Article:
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If S is a compact subset of R and T is a closed subset of S,then T is compact. (1) Prove this using the definition of compactness.

Can somebody prove it? I think we should select a open cover of S randomly, and then we should think about the set S-T. Is S-T open in R? I don't know how to continue?

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  • $\begingroup$ It doesn't matter if $S-T$ is open in $R$. The definition of compactness is internal: A topological space $X$ is compact if any cover of $X$ by sets which are open in $X$ contains an open subcover of $X$. $\endgroup$ – Avi Steiner Mar 18 '14 at 1:05
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    $\begingroup$ what can you say about $\lbrace T^c \rbrace \cup \lbrace U_n ;\,n\in {\rm I\!N\,}\rbrace$ where $(U_i)_{\scriptsize {i \in I}}$ a family of open (open for the topology of S) whose union contains S? $\endgroup$ – user119228 Mar 18 '14 at 1:05
  • $\begingroup$ Next time please choose a more descriptive title for your question. $\endgroup$ – MJD Mar 18 '14 at 1:08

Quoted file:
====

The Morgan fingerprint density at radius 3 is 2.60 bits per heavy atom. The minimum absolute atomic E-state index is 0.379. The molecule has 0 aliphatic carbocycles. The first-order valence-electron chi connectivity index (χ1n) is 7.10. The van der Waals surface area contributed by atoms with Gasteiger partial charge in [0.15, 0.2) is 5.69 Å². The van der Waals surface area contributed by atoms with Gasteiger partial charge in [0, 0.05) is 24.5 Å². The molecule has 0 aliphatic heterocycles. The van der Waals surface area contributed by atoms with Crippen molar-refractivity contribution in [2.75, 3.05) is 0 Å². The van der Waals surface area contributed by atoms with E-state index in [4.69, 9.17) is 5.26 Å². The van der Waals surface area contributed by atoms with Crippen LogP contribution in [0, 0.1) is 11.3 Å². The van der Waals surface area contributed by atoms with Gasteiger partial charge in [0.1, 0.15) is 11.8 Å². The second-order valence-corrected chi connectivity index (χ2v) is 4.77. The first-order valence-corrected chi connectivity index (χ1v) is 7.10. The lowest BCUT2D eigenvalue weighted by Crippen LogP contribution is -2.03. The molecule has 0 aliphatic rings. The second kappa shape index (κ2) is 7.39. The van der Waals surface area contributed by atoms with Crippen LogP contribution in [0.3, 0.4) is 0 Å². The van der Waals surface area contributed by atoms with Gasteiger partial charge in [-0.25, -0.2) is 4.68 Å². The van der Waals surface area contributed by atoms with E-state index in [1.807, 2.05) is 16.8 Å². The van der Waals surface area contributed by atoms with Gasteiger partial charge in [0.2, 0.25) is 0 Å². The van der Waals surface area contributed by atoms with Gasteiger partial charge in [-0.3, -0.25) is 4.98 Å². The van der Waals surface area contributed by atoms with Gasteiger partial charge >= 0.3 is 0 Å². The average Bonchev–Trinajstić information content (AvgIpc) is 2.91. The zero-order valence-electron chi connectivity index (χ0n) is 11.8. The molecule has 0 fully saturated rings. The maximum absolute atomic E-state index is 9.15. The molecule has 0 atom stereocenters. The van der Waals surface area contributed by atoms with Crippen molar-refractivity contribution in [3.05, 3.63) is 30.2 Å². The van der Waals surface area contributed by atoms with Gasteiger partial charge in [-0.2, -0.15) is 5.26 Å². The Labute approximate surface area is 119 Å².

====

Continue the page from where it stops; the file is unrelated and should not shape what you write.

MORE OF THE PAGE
• $\begingroup$ I know S-T is open in S, but Why R-T is open ? $\endgroup$ – python3 Mar 18 '14 at 1:15
  • $\begingroup$ What is the definition of a closed set in $\Bbb R$, can you tell me?? $\endgroup$ – Ishfaaq Mar 18 '14 at 1:17
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Consider any open cover $G_{\lambda}$ of $T$. Then if $S \subseteq G_{\lambda}$ too there is a finite covering of $S$ using sets from $G_{\lambda}$ which also contains $T$ and hence is a finite covering of $T$. Suppose $S \not \subseteq G_{\lambda}$. Then consider $ G_{\lambda} \cup T^C $ which is an open covering of $S$ since $T$ is closed and $T^C$ is an open set. Then again since $S$ is compact we have that there is a finite covering of $S$ using sets in $G_{\lambda} \cup T^C $. Removing $T^C$ if it was part of this finite covering we have a finite covering of $T$. Hence $T$ is compact.

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    $\begingroup$ The question was a good example of a question for which it easy to give useful hints, and probably considerably better and/or more useful than writing down the complete solution $\endgroup$ – user119228 Mar 18 '14 at 1:09
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    $\begingroup$ @Julien: True. This is the first time I came across the problem too. Guess I got excited after solving it. $\endgroup$ – Ishfaaq Mar 18 '14 at 1:11
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    $\begingroup$ For those of us reading later having the whole answer spelled out is much more useful than parsing a bunch of hints. This is a Q and A site not a homework coaching site. $\endgroup$ – Bob Woodley Jul 14 '15 at 19:37

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